Ben Browning grew up in a small Missouri town called Kirksville and worked in a series of “country bars” before fulfilling a lifelong dream by moving to Los Angeles. He started on the Sunset Strip at House of Blues and transitioned over the hill to La Loggia, where SBE recruited him. At Foxtail, Browning trained with noted mixologist Ryan Magarian. His mentor left SBE and Browning took the company’s cocktail reins. Browning since spearheaded the cocktail program at Bar Centro, the centrally located bar in José Andrés’ gastronomic pleasure palace. He’s earned a loyal following for producing modern cocktails using fresh fruit, juices and herbs. I caught up with Browning at Bar Centro on May 20, where he prepared three different cocktails while discussing his background, approach and future:
Do you consider yourself a bartender of a mixologist?
I’d say both. Just because you’re a mixologist doesn’t mean you’re a bartender. I serve mixed drinks but I serve vodka sodas too. I do everything. I’ve gotta prep. I’ve gotta clean.
What’s the difference between the two?
Mixology is balancing spirit, sugar, acid, water, putting those together to make a palatable cocktail. Bartending is running a bar.
How did you become interested in tending bar?
I started doing it about ten years ago. I worked at bars through Missouri and Colorado. I’d pour beers and shots of whiskey at a lot of country bars. As I started to get more and more into it, I started managing places and worked in really nice restaurants. Then I got more into mixology.
The guy I really learned the most from was Ryan Magarian. When I moved out to L.A. I was playing around with a lot of stuff and really liked to work with fresh ingredients. My girlfriend at the time was a chef, so I’d always play around with different ingredients. I got recruited by SBE when I was working at a restaurant in Studio City called La Loggia and started training with Ryan Magarian. I worked at Foxtail, a restaurant and bar that served cocktails. When Ryan stopped working for SBE they asked me to come over here and do the drink list.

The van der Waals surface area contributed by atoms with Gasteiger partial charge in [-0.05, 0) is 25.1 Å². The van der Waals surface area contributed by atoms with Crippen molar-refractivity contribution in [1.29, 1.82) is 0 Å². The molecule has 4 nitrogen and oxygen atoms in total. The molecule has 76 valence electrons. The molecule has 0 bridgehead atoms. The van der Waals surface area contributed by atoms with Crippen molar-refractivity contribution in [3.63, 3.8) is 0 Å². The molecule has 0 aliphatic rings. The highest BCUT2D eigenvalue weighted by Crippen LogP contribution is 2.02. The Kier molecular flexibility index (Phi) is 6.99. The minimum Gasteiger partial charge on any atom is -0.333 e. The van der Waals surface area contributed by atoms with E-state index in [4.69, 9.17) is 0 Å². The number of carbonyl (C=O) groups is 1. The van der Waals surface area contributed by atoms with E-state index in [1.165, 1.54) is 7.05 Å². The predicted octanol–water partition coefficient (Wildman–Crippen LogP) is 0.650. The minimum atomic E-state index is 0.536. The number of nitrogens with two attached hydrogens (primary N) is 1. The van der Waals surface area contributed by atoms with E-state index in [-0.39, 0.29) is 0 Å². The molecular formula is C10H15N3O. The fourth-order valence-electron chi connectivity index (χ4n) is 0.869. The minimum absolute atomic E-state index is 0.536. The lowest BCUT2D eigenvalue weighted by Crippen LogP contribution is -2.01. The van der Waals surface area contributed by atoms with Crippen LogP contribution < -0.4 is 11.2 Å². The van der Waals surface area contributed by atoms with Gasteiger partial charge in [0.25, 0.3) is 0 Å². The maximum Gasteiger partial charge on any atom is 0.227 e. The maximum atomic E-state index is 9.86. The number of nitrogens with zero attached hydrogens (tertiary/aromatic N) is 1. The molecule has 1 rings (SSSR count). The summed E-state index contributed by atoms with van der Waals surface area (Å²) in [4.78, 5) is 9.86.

What was it that he taught you?
He basically taught me so much about mixology. Balancing the acid, sugar and water to make a great cocktail. You need all those things to make a balanced cocktail.
What’s your first cocktail memory?
The first time I ever had a drink was when I was five years old. My whole family was in Amsterdam. We were on the way to Africa. We were staying in a hotel there and my dad wanted us to try beer and champagne thinking that we would not like it and never try it again. I took a sip of Heineken and a sip of some really dry champagne. I remember I didn’t like the champagne but I liked the beer. To this day, I drink beer more than cocktails.
What style of beer is your favorite?
I’m a Newcastle guy. I’m an ale guy.
[Browning prepares cocktail #1]
What’s this first drink you’re making?
Jalé Berry. It’s jalapeno, blackberries, Aviation Gin, Cointreau and fresh squeezed lime juice, a touch of simple syrup and lemon peel on top of it. When you taste it, you’re going to taste the blackberry and the heat from the jalapeno.
Why the name?
Jalapeno and blackberry. So it’s Jalé Berry…I was actually inspired by a cocktail that Ryan Magarian did called a Burning Mandarin. It won the L.A. cocktail contest. It was Serrano chilies and vodka, cranberry juice, lemon juice, orange juice. I liked the whole pepper idea and just started to play around with different things together.
Serrano’s a little spicier?